The second form of any viral spread towards the CNS is through neuronal dissemination, where a given virus infects neurons in the periphery and uses the machinery of active transport within those cells in order to gain access to the CNS [35,36]. Although the olfactory bulb is highly efficient at controlling neuroinvasion, several viruses have been shown to enter CNS through the olfactory route [259,260]. After an intranasal infection, both HCoV-OC43 and SARS-CoV were shown to infect the respiratory tract in mice and to be neuroinvasive [261,262,263,264,265]. Over the years, we and others have gathered data showing that HCoV-OC43 is naturally neuroinvasive in both mice and humans [244,245,261,263,266]. Experimental intranasal infections of susceptible mice also indicate that, once it has invaded the CNS, the virus disseminated to several regions of the brain and the brainstem before it eventually reaches the spinal cord [266,267,268]. Furthermore, based on more recent work [269], Figure 1 illustrates the olfactory route, which is clearly the main route of neuroinvasion used by HCoV-OC43, as well as the early steps of subsequent neuropropagation within the CNS in susceptible mice and recapitulates the suggested equivalent pathway in humans. Nevertheless, our data suggest that HCoV-OC43 may also invade the CNS from the external environment through other pathways involving other cranial peripheral nerves [269], reminiscent of what was shown for other human respiratory viruses such as RSV and influenza virus [8]. Therefore, on the one hand, an apparently innocuous human respiratory pathogen such as the HCoV may reach the CNS by different routes and induce short-term illnesses, such as encephalitis. On the other hand, it may persist in resident cells of the human CNS and may become a factor or co-factor of neuropathogenesis associated with long-term neurological sequelae in genetically or otherwise predisposed individuals.

4.1.2. Human Coronaviruses in the CNS: Possible Associated Neurological Pathologies

Because of their natural neuroinvasive potential in humans and animals, a possible association between the presence of ubiquitous human coronaviruses in the triggering or exacerbation of neurological human pathologies has often been suggested over the years. It is now accepted that HCoV are not always confined to the upper respiratory tract and that they can invade the CNS [220,245,248,270]. As other viruses listed herein, HCoV are neurotropic and potentially neurovirulent. Even though no clear cause and effect link has ever been made with the onset of human neurological diseases, their neuropathogenicity is being increasingly recognized in humans, as several recent reports associated cases of encephalitis [244], acute flaccid paralysis [271] and other neurological symptoms, including possible complications of HCoV infection such as Guillain–Barré syndrome or ADEM [249,272,273,274,275,276,277,278,279]. The presence and persistence of HCoV in human brains was proposed to cause long-term sequelae related to the development or aggravation of chronic neurological diseases [245,246,247,248,280,281,282]. Given their high prevalence [31,283], long-term persistence and newly recognized neuropathogenesis, HCoV disease burden could currently be underestimated. This suggest that better surveillance, diagnoses and deepened virus–host interactions studies are warranted in order to gather more knowledge that will make possible the development of therapeutic strategies to prevent or treat occurrences.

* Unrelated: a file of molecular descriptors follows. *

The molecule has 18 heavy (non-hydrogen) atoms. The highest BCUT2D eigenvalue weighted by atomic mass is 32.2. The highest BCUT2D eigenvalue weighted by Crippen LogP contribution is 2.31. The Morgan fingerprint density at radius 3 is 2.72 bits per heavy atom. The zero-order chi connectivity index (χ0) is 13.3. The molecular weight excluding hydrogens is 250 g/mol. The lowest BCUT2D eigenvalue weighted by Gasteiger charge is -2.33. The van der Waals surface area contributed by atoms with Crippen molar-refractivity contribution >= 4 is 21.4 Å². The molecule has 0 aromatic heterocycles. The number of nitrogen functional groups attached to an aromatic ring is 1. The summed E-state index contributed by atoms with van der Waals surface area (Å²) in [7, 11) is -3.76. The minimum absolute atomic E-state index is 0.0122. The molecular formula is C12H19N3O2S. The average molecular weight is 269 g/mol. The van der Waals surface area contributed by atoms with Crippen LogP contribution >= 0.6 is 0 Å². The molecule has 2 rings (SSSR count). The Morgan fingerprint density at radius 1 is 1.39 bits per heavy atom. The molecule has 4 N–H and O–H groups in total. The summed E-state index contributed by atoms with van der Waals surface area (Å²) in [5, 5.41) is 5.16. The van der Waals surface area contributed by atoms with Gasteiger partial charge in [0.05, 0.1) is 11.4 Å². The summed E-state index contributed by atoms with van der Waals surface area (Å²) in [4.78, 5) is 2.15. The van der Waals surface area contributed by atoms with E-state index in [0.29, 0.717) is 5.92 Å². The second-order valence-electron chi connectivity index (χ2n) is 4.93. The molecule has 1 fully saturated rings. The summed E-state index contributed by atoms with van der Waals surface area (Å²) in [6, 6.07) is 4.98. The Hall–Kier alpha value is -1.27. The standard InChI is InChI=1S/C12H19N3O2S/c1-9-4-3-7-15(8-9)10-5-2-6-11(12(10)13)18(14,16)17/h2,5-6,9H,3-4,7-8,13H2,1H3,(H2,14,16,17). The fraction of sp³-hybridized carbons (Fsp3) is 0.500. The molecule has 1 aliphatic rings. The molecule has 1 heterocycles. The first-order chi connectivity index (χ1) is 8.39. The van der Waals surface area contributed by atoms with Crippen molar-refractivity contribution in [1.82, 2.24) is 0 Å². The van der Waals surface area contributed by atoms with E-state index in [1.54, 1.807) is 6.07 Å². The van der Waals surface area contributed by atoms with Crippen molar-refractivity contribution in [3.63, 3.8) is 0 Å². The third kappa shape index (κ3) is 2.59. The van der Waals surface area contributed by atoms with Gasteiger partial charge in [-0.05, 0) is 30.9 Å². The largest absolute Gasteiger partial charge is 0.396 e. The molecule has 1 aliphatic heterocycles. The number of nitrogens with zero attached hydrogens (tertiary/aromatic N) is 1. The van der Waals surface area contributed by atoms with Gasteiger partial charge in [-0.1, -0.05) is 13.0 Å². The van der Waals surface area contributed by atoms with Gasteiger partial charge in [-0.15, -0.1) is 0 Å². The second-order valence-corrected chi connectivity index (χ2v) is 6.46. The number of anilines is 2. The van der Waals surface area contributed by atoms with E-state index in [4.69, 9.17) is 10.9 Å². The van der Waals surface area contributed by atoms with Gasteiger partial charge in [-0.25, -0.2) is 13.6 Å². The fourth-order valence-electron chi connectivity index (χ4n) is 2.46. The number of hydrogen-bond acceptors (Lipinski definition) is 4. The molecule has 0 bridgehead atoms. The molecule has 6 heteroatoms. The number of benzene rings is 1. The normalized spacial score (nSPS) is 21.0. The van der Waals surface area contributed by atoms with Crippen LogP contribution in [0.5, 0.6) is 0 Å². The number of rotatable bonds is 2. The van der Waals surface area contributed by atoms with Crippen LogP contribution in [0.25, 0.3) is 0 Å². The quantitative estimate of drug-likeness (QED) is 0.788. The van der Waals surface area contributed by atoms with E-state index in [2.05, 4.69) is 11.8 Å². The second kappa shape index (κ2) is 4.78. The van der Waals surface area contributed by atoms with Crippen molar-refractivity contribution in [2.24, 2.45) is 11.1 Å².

Potential Short-Term Neuropathologies

SARS-CoV, HCoV-OC43 and -229E are naturally neuroinvasive and neurotropic in humans and therefore potentially neurovirulent [220,244,245,249,270,271]. Furthermore, animal models showed that SARS-CoV could invade the CNS primarily through the olfactory route [265] or even after an intra-peritoneal infection [284], and induce neuronal cell death [265,284]. To our knowledge, no reports on the presence of the three other coronaviruses that infect humans in the CNS have been published. However, neurological symptoms have been described in patients infected by all three viruses [276,277,285].
Making use of our in vivo model of HCoV neuropathogenesis, relying on the natural susceptibility of mice to HCoV-OC43—the most prevalent strain among endemic HCoV [210,286]—encephalitis and transient flaccid paralysis associated with propagation towards the spinal cord and demyelination and long-term persistence in surviving mice were observed [261,266,267,268,287,288,289]; thus, recapitulating the neurological afflictions reported in some patients infected by HCoV [244,249,271,272,275,276,277,290]. Although we must interpret data obtained in rodents with all the caution dictated by the use of a non-human host, it is likely that the underlying mechanisms described will have relevance to the human situation or at least provide leads to investigate neurotropic HCoV in humans.